Monthly Archives: April 2011
No activities scheduled.
Cafeteria menu – Special: Tuna melt. Soup: Clam chowder.
4 p.m. – Raider softball vs. Highline. Doubleheader. Heritage Rec Center. Free.
6 p.m. – Family Movie Night: Tangled. See this Disney take on the classic Repunzel fairy tale. Activities start at 6 p.m. in L244. The movie will follow at 7 p.m. Free tickets in C210.
Cafeteria menu – Information not available.
Look ahead…Raider baseball takes on Green River in a doubleheader starting at 1 p.m. Saturday at Mount Tahoma High School. Free.
11 a.m. to 1 p.m. – Volunteer Fair. Connect with local non-profits and volunteer projects. Dining bay, Cascade. Free.
Cafeteria menu – Special: Szechuan chicken with rice. Soup: Stuffed baked potato.
No events scheduled.
Cafeteria menu – Information not available.
Look ahead…Family Movie Night on Friday will feature the new Disney animated hit, “Tangled.” Activities will start at 6 p.m. The movie will follow at 7 p.m. Free tickets in C210 in Puyallup. The movie will be shown in L244.
Raider Nation, it’s time to help out a Washington State school.
Bridgeport High School (northeast of Chelan in Douglas County) is one of six schools across the country vying for President Obama as its graduation speaker in the 2011 Race to the Top High School Commencement Challenge. They need your vote before 9 p.m. Friday to get into the final three.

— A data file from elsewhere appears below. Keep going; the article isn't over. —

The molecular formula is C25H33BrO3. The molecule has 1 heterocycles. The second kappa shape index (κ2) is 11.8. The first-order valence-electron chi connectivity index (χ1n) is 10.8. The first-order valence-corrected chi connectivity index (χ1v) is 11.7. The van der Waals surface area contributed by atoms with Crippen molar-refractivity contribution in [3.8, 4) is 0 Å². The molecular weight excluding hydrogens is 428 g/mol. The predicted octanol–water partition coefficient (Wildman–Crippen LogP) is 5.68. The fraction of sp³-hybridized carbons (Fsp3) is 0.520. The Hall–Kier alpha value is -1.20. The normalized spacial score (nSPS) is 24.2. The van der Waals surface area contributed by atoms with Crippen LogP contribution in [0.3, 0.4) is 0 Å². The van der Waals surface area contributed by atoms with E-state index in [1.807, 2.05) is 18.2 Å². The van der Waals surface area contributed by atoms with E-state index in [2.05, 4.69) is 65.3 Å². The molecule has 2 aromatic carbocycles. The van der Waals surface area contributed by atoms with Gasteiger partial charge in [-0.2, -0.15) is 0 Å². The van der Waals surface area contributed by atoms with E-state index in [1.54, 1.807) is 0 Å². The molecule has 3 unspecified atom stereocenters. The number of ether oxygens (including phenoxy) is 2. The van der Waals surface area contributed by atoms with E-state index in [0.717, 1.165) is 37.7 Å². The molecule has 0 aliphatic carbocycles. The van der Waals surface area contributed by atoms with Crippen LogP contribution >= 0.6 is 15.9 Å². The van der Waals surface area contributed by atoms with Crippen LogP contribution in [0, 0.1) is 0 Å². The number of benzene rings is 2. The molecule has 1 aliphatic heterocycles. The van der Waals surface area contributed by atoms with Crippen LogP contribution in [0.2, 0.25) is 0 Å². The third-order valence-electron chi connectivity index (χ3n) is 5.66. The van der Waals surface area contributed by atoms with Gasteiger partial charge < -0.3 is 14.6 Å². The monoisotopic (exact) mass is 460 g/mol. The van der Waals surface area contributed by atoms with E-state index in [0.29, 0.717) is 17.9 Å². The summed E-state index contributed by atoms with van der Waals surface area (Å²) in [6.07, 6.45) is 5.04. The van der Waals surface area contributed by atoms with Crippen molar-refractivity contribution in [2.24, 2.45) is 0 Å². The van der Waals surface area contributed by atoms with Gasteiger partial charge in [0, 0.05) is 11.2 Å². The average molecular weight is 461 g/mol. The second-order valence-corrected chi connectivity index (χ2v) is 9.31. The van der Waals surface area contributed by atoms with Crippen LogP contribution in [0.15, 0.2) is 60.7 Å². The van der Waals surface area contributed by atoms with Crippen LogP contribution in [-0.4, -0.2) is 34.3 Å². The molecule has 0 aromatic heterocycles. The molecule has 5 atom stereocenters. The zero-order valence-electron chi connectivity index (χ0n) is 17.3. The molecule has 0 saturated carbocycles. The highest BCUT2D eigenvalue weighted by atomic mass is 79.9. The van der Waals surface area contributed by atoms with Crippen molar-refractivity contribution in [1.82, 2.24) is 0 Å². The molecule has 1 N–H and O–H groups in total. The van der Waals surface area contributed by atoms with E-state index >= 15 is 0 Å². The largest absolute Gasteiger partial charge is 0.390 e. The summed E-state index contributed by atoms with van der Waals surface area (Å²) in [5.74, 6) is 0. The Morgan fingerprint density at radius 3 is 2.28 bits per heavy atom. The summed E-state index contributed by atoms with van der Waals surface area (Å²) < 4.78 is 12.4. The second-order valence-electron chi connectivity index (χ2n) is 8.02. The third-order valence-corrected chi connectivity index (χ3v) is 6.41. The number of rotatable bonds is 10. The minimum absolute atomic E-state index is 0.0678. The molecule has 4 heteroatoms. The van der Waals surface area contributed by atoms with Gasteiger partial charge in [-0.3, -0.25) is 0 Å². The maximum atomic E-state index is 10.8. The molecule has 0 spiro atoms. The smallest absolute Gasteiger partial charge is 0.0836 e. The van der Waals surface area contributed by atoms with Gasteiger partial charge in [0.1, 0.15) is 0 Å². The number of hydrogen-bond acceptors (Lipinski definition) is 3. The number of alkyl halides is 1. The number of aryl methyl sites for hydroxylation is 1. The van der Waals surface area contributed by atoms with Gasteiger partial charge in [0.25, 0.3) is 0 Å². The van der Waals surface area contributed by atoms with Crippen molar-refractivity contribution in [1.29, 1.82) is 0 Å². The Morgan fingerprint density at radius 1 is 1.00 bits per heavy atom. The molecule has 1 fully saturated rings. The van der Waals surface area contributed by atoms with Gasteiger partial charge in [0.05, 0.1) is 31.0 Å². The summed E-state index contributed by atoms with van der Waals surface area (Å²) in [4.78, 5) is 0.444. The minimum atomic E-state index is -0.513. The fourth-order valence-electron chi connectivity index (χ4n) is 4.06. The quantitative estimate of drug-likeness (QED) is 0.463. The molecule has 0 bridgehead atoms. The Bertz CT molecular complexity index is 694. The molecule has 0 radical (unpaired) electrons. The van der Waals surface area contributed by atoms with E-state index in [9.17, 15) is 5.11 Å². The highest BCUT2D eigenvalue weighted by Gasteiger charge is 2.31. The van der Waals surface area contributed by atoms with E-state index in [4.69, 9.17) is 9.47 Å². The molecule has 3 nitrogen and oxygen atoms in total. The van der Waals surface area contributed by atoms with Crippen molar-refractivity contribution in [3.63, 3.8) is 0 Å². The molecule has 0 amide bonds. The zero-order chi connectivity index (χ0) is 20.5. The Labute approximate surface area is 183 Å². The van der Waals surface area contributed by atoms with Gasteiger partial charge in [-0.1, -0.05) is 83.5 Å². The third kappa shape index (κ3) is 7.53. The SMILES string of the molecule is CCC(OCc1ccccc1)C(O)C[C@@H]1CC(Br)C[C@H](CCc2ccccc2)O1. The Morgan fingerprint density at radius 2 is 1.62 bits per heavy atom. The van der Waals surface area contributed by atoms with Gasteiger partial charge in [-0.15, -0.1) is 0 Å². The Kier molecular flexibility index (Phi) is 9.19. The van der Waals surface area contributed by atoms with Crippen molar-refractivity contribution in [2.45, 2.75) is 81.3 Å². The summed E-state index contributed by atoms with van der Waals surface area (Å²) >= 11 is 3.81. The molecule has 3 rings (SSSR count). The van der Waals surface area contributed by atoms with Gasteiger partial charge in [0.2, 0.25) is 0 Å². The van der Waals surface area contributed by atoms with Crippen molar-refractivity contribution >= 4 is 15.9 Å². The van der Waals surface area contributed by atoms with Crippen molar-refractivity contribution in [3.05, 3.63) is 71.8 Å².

The school of 200 students was deemed worthy based on its application and the high academic standards maintained by students in recent years. The school has worked very hard on college prep programs and providing students the support they need to succeed.
The town of Bridgeport sits on the Columbia River with a population of 2,400 and is made up of mostly migrant laborers. Bridgeport High is competing against much larger schools (with much larger voting pools) in such cities as San Diego and Pittsburgh.
Before going to the voting page read quick instructions below:
• The webpage below will bring up the six finalists’ short videos and essays in random order.
• At the bottom of the page, you will see blue boxes numbered 1-5. Click on 5 for the highest ranking or on 1 for the lowest ranking, then click “next” to go to the next school, rank it, until all six schools have been ranked.
• You can vote until 8:59 p.m. PDT on Friday, April 29.
• At the end of the rating period, the three schools with the highest average ratings will be submitted to President Obama for final selection. The top three schools will be announced on Monday, May 2, with the winner being announced later that week.
Vote now at http://www.whitehouse.gov/Commencement.
8:30 a.m. to 2:30 p.m. – Blood drive. Donate for a good cause. Dining bay, Cascade building.
9 a.m. to 3 p.m. – Pong Madness. Go mad from the abundance of ping pong. Cafeteria. Free.
Cafeteria menu – Special: Stromboli served with Caesar salad. Soup: Vegetarian minestrone.
Noon – Free Concert: Arrest My Sister. This L.A.-based band promotes inclusion for people with disabilities. Music with a message! College Center.
5 p.m. – Coffee Night. Free coffee and cookies before a night of classes. College Center.